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"For a happier, more stable and civilized future, each of us must develop a sincere, warm-hearted feeling of brotherhood and sisterhood."

The tiger next door

August 29, 2010

Alexandra Seno
The Globe and Mail
August 27, 2010

On paper, China and India appear to have plenty
in common. Each country has a population of more
than one billion; they share long stretches of
border that sweep across the Himalayas; and their
economies have both expanded at a breakneck pace
since the 1990s. In today’s global investment
jargon, they’re the two largest BRIC countries
(the group of fast-growing nations that also
includes Brazil and Russia), and they’re
sometimes abbreviated together as “Chindia.” So,
it would seem to be a no-brainer that China and
India should be trading and investing a lot with each other.

Don’t bet on that happening any time soon. And
beware of any global money manager, consultant or
other promoter who tells you that there are vast
synergies and profits to be realized from
expanded trade between Asia’s two largest
economic tigers. As societies, China and India
are almost complete strangers. The two countries
do surprisingly little trade with each other, and
there are few compelling business reasons for
either to invest a lot of time and money in forging stronger ties.

Much of the awkwardness between the two is based
on attitudes, particularly stereotypes that many
Chinese have about Indians. Those stereotypes
were underscored in a study released in China in
April, conducted by the Beijing-based Horizon
Research Consultancy Group, a market research and
polling organization. “Few Chinese know that
India is a rising economic power," said Horizon
CEO Yuan Yue. Just 1.9% of Chinese survey
respondents said India is the most powerful BRIC
country, compared with 70.3% for China, 20% for
Russia and 7.1% for Brazil. Many Chinese believe
that India is still a backward country with
hordes of “homeless poor people,” the report said.

Views of China among Indians are more
sophisticated, and more positive. "Indians think
that China is a rising power that will surpass
the U.S.,” said Yuan. And 43% of Indians view
China as a partner, compared with 23% who say the country is an enemy.

If you look at the modest trade between the two
countries, however, there aren’t a great deal of
exciting opportunities for business leaders in
either one. India ranks No. 10 on China’s list of
trading partners, with Singapore and Malaysia in
the slots immediately above it. Total trade
between India and China amounted to $52 billion
(all currency in U.S. dollars) in 2008, just a
fraction of the $425 billion in business China
did with the European Union, and the $333 billion
China did with the United States.

India’s trade deficit with China has also swelled
in recent years, reaching $11.2 billion in 2008.
True, China is India’s largest trading partner,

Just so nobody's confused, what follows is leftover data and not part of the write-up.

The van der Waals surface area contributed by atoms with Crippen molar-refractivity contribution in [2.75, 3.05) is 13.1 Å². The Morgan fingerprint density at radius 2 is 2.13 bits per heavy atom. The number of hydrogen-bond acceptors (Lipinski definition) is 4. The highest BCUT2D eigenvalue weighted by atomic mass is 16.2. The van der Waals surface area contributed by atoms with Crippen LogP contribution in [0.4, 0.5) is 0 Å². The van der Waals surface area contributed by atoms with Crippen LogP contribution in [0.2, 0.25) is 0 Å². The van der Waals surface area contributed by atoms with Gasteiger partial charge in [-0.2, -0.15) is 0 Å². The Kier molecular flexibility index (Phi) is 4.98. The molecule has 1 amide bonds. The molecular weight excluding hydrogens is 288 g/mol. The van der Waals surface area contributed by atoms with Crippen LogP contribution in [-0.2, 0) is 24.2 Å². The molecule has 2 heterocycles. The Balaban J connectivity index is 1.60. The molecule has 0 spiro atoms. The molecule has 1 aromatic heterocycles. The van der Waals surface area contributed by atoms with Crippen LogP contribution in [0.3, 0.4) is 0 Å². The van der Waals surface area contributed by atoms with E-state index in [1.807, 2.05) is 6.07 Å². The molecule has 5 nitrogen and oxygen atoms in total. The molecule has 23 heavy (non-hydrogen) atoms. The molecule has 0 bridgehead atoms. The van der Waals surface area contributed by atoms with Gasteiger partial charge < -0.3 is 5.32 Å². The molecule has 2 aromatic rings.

but India hasn’t built up promising export
markets there. India ships mostly commodities and
low-value-added raw materials to China—including
ores, cotton and copper—and imports higher-end
products such as machinery and electronics.

Personal and political links between the two
countries aren’t very strong, either. Yes, it is
common to see some visitors from the Indian
subcontinent in southern Chinese cities such as
Hong Kong and Guangzhou, where there are historic
Indian trading communities, but not in the rest
of China. Wealthy citizens in both countries are
more likely to look to the U.S. or Europe, rather
than each other, to seek new business
opportunities or get an education. Diplomatic
relations between India and China are still
chilled by past tensions—India granted the Dalai
Lama asylum in 1959 after he fled Tibet, and
India and China fought a border war in 1962 that killed more than 1,000 troops.

If you look beyond the huge population and high
GDP growth rate in each country, you’ll also find
key differences in economic structure. Both
countries have large, entrenched domestic
conglomerates and brands that do not want for
capital, but many of India’s biggest businesses,
such as Tata Group and IT outsourcing giant
Wipro, are family-run, whereas the politicians
and bureaucrats in Beijing are the ultimate authority in China.

The road ahead looks quite different in India and
China, too. In the latest issue of global
consulting firm McKinsey & Co.’s quarterly
journal, published in July, consultants Richard
Dobbs and Shirish Sankhe look at the rapid
urbanization in both countries. They argue that
central planners in Beijing have embraced that
urbanization, while “India is still waking up to
its urban reality." On average, China spends $116
per capita annually on urban infrastructure,
while India—one of the world’s most chaotic democracies—spends just $17.

Over all, Dobbs and Sankhe say, continued growth
and fundamental shifts in both countries "will
have significant consequences for the world
economy and offer exciting new opportunities for
investors." Just don’t count on those investors
in India to be Chinese, or the ones in China to
be Indian. If business leaders in either country
look for foreign partners, they want them to help
access the rest of the world, not just the developing market next door.
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